MISSION — After more than two years of construction, the Bannworth Pool is finally complete, but negotiations between the City of Mission and the Sharyland Independent School District to set terms for the district use of the pool have failed.
This comes despite the presumption by both parties two years ago that the school’s swim teams would use the pool.
The pool has been in the planning since Feb. 22, 2012, when the Mission City Council authorized staff to seek bids on improvements at Bannworth Park, including an enclosed swimming pool and a separate multi-purpose gymnasium for an estimated cost of $2.2 million.
Early in the planning stages, the city and SISD expressed intentions of developing an agreement to share the pool. However, when the pool was near completion and contract negotiations began, SISD had a problem with the city’s proposed contract. SISD went back to the city with a counter agreement that the city refused at their council meeting earlier this month.
Mission’s contract stated:
• SISD would manage the facility in conjunction with the city’s parks and recreations director to schedule city requested activities.
• The city would set operation policies, while SISD would be in charge of the day-to-day operations.
• The school district would be in charge of all repairs and purchases and require the city’s approval before making purchases of over $5,000.
• SISD would develop a specific fund for pool expenses and revenues including admission, training, insurance and salaries.
• All equipment purchased by SISD for the pool operation would be the property of the city, except equipment for UIL-related activities.
SISD’s counter contract stated:
• The school district would exclusively operate, manage and oversee the day-to-day use of Bannworth pool and would not be responsible for rent or usage of the pool, but would be responsible for the payment of utilities.
• The city would be responsible for completion of all repairs and replacement of equipment and provide at least three hours of on-site training on appropriate maintenance.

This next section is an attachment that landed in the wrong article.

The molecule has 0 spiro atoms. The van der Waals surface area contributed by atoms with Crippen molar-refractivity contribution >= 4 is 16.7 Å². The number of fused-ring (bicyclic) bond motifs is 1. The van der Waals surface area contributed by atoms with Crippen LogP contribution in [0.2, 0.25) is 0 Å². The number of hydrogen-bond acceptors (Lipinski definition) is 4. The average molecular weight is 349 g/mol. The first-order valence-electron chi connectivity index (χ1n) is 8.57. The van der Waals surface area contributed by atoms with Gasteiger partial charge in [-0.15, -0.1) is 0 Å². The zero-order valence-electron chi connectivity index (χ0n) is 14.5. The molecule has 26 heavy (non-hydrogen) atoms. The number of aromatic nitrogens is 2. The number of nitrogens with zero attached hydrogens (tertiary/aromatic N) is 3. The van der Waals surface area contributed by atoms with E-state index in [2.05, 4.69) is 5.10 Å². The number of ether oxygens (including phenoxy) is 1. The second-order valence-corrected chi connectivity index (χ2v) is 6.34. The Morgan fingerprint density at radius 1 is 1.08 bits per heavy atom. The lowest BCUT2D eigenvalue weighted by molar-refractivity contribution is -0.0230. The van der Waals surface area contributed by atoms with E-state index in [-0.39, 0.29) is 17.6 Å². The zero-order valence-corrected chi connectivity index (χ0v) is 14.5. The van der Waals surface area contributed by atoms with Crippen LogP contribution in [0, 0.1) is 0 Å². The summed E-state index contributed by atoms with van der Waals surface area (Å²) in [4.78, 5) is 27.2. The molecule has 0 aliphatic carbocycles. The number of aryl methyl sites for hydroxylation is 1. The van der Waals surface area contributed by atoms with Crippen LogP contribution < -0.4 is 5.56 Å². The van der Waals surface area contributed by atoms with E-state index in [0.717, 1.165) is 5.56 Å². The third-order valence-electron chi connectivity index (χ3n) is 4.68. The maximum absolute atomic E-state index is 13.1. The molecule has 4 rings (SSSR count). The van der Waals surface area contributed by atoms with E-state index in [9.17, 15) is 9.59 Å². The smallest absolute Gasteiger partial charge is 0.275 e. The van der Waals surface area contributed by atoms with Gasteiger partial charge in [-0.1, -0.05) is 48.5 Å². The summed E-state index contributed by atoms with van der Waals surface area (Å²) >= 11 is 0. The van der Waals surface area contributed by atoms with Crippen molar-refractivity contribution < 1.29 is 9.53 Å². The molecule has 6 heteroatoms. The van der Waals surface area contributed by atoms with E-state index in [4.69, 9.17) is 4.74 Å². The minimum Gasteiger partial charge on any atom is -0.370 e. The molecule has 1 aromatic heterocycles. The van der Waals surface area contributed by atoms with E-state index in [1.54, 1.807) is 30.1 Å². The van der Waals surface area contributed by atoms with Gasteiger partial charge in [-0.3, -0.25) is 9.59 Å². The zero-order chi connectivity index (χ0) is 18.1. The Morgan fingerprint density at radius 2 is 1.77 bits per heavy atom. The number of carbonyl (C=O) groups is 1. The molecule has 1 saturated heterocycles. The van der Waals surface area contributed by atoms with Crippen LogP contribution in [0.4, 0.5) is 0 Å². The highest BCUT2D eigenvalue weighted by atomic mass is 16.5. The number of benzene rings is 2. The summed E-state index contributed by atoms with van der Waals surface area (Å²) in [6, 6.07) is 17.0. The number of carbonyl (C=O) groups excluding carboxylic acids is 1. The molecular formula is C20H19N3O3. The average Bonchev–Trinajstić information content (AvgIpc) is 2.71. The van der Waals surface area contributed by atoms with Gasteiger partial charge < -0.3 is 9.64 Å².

Additionally, SISD wanted the pool for longer periods of time during the day and the year.
According to the Mission school district’s contract, the city employs an aquatics manager to manage the facility who works under the direction of the city’s parks and recreation director. The city also employs part-time employees whose duties include maintenance of the Mayberry and Northside pools. Salary and benefits of the employees are shared between the city and MCISD. Day-to-day operations and programming of the pools is under the direction of the parks and recreation department.
MCISD is responsible for a swimming coach who handles all school-related activities. The city handles all revenues and expenses, excluding UIL and swim meets. All expenses related to staffing is divided equally between MCISD and the city. Personnel, except for the swimming coach, report to the aquatics manager.
MCISD pays half of all expenses, but the city wanted SISD to pay for all expenses including lifeguards, instructors and any other staff needed to operate the pool and its programs. SISD estimates spending $250,000 per year for maintenance and utilities.
“We could not agree with those terms,” said SISD Superintendent Dr. Virginia Richter of City of Mission’s proposed contract.
The disagreement has led SISD to consider building a natatorium.
Ricky Longoria, board assistant secretary, said that the students of SISD need a pool.
“How do we get there,” he asked.
Longoria said the amount of money the city is asking the district to pay is considerably higher than what they are currently paying to bus students to Nikki Rowe High School. In order to justify spending that amount of money, Longoria said they would need to open the pool to more students, and more concessions were needed from the city.
The board isn’t sure if the district can afford a pool along with all the costs involved with the new high school that will be opening in 2014. A new pool could cost $3 million, administrators said.
Fred Ramirez, vice president, said the board needed to look beyond the need for a pool to all the costs involved and re-evaluate once they have that information.
Juan Zuniga, board member, said the pool isn’t a top priority and should stick with the agreement they have with McAllen ISD.
The board didn’t take action on the agenda item. The board decided it needed more information before taking any further steps.blog comments powered by Disqus